512 F.2d 801
Warren DILLON and Jean Dillon, Individually and on behalf of
others similarly situated, Plaintiffs-Appellants,
BAY CITY CONSTRUCTION COMPANY, INC., et al., Defendants,
AFBIC Development Corp., Riley Smith, Inc., and Riley B.
United States Court of Appeals,
May 12, 1975.
J. U. Blacksher, Mobile, Ala., Jack Greenberg, Sylvia Drew, New York City, for plaintiffs-appellants.
Chase R. Laurendine, Mobile, Ala., for defendants-appellees.
Richard W. Vollmer, Jr., Mobile, Ala., for other interested parties.
Appeal from the United States District Court for the Southern District of Alabama.
Before BROWN, Chief Judge, and BELL and MORGAN, Circuit Judges.
JOHN R. BROWN, Chief Judge:
This is a Fair Housing case brought both as a class action to enjoin a pattern of racial discrimination in the sale of houses in a Mobile, Alabama subdivision and to compel the defendants to sell a specific house to the named plaintiffs. Two weeks after the suit was filed, the District Judge consolidated the case on the merits with the hearing on the preliminary injunction. At the hearing, he directed that Bay City Development Corporation, the owner of the house, convey it to the plaintiffs but then held that since no discrimination had been shown by the remaining defendants, they should be dismissed from the case. Since we find that the case as consolidated by the District Court did not give the parties sufficient opportunity for discovery in order to see if they could sustain their complaint, we reverse.
The events that produced this suit were short-lived. It was only 10 days from the time when Jean Dillon first made a contract of sale to purchase the house for $42,500 for her and her husband until the time that the realtor returned her earnest money check with the explanation that the owner had decided to sell it to his daughter. The house she wanted was located in the previously all-white subdivision of Mobile known as Lansdowne. The seemingly dilatory actions of the defendants that she encountered appeared to her to be designed to inhibit her purchase of the house. Consequently, she and her husband filed suit to protect their right to purchase that house and the right of other black persons not to be similarly excluded from the area.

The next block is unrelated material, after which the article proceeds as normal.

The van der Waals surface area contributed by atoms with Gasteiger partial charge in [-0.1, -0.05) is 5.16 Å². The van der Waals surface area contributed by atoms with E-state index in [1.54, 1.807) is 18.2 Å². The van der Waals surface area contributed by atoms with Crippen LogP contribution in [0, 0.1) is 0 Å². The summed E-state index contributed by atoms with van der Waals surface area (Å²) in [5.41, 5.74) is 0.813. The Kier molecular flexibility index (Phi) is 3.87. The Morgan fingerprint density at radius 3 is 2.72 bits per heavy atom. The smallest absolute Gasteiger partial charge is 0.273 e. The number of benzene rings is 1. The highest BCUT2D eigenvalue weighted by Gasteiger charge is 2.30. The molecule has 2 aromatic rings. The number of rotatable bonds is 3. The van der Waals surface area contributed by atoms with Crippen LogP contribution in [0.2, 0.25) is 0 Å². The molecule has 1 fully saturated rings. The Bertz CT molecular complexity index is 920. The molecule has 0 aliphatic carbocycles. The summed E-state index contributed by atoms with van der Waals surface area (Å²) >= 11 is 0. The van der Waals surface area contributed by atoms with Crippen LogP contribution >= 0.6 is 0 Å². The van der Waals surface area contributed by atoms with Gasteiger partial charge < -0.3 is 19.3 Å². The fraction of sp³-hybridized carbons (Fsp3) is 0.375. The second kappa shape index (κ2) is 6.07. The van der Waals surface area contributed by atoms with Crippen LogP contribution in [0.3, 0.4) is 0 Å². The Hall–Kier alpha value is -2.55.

Briefly, these were the specific events: Jean Dillon on May 14, 1973 went to the office of Riley Smith Incorporated, the real estate agent that marketed the Lansdowne homes for the AFBIC Development Corporation, the developer of the addition and title owner of the lot at issue. Mr. Guillot, the agent for Riley Smith Inc., drew up a contract of sale that was signed there in the office. Mrs. Dillon returned home and immediately contacted a savings and loan in order to process a loan application. They told her then that the seller's signature had been omitted from the contract. Mrs. Dillon then called Guillot who told her that the omission was his error and that he would bring a corrected typewritten contract by the school where she taught the next day, Tuesday, May 15, 1973.
It was not, however, until Wednesday morning that Mrs. Dillon was able to reach Guillot. He attributed the missed appointment to a flat tire, denied he was giving her the "run around" and said that the contract was not yet typed. That afternoon when she came to the real estate office for the contract Guillot filled it out then in longhand. He represented to her then that his signature as authorized agent was sufficient to complete the sale of the house. However, at the request of Jean Dillon, the contract was written so as to be subject to her husband Warren Dillon's approval upon his return from Chicago. That day Mrs. Dillon had her savings and loan begin to process the note based on the executed contract of sale.
On Thursday, May 17, the vice-president of the savings and loan noticed that the exact address had been omitted from the contract of sale. He then called the office of the seller, noted on the contract as Bay City Construction Company, where he was referred to Riley Smith. When the loan officer reached him, Smith himself represented that he was the owner of the house but would not accept the contract of sale so long as it was subject to Warren Dillon's subsequent approval.